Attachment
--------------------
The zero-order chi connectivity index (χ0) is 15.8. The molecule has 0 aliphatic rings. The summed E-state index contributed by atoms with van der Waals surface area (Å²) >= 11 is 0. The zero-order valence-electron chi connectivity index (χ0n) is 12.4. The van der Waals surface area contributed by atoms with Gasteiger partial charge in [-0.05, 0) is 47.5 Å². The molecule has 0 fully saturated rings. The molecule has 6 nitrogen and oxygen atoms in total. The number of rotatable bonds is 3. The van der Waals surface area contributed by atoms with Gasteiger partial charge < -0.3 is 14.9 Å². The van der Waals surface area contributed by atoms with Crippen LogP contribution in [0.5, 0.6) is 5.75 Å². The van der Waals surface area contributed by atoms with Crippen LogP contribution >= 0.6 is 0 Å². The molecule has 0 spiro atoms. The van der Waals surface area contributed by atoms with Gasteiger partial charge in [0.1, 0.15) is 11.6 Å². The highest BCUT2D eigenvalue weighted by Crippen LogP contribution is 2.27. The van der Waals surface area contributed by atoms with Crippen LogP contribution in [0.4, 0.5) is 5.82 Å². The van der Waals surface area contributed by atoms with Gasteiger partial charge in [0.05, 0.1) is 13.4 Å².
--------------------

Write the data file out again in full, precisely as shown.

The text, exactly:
The zero-order chi connectivity index (χ0) is 15.8. The molecule has 0 aliphatic rings. The summed E-state index contributed by atoms with van der Waals surface area (Å²) >= 11 is 0. The zero-order valence-electron chi connectivity index (χ0n) is 12.4. The van der Waals surface area contributed by atoms with Gasteiger partial charge in [-0.05, 0) is 47.5 Å². The molecule has 0 fully saturated rings. The molecule has 6 nitrogen and oxygen atoms in total. The number of rotatable bonds is 3. The van der Waals surface area contributed by atoms with Gasteiger partial charge < -0.3 is 14.9 Å². The van der Waals surface area contributed by atoms with Crippen LogP contribution in [0.5, 0.6) is 5.75 Å². The van der Waals surface area contributed by atoms with Crippen LogP contribution >= 0.6 is 0 Å². The molecule has 0 spiro atoms. The van der Waals surface area contributed by atoms with Gasteiger partial charge in [0.1, 0.15) is 11.6 Å². The highest BCUT2D eigenvalue weighted by Crippen LogP contribution is 2.27. The van der Waals surface area contributed by atoms with Crippen LogP contribution in [0.4, 0.5) is 5.82 Å². The van der Waals surface area contributed by atoms with Gasteiger partial charge in [0.05, 0.1) is 13.4 Å².